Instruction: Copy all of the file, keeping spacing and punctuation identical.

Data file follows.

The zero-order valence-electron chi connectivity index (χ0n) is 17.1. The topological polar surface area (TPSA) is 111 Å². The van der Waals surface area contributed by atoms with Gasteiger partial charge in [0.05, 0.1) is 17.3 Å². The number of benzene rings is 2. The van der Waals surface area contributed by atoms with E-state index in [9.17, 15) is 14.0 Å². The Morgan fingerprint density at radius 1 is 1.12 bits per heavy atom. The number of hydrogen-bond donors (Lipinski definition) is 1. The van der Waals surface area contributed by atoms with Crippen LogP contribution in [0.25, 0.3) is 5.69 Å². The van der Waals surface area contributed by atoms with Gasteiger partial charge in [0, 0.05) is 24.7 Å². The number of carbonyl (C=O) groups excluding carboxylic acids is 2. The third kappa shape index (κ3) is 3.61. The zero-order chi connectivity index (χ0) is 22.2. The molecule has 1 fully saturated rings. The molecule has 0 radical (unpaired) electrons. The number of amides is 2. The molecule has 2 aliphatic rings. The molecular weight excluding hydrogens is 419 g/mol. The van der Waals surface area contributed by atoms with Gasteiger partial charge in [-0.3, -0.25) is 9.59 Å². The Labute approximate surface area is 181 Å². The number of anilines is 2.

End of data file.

The zero-order valence-electron chi connectivity index (χ0n) is 17.1. The topological polar surface area (TPSA) is 111 Å². The van der Waals surface area contributed by atoms with Gasteiger partial charge in [0.05, 0.1) is 17.3 Å². The number of benzene rings is 2. The van der Waals surface area contributed by atoms with E-state index in [9.17, 15) is 14.0 Å². The Morgan fingerprint density at radius 1 is 1.12 bits per heavy atom. The number of hydrogen-bond donors (Lipinski definition) is 1. The van der Waals surface area contributed by atoms with Crippen LogP contribution in [0.25, 0.3) is 5.69 Å². The van der Waals surface area contributed by atoms with Gasteiger partial charge in [0, 0.05) is 24.7 Å². The number of carbonyl (C=O) groups excluding carboxylic acids is 2. The third kappa shape index (κ3) is 3.61. The zero-order chi connectivity index (χ0) is 22.2. The molecule has 1 fully saturated rings. The molecule has 0 radical (unpaired) electrons. The number of amides is 2. The molecule has 2 aliphatic rings. The molecular weight excluding hydrogens is 419 g/mol. The van der Waals surface area contributed by atoms with Gasteiger partial charge in [-0.3, -0.25) is 9.59 Å². The Labute approximate surface area is 181 Å². The number of anilines is 2.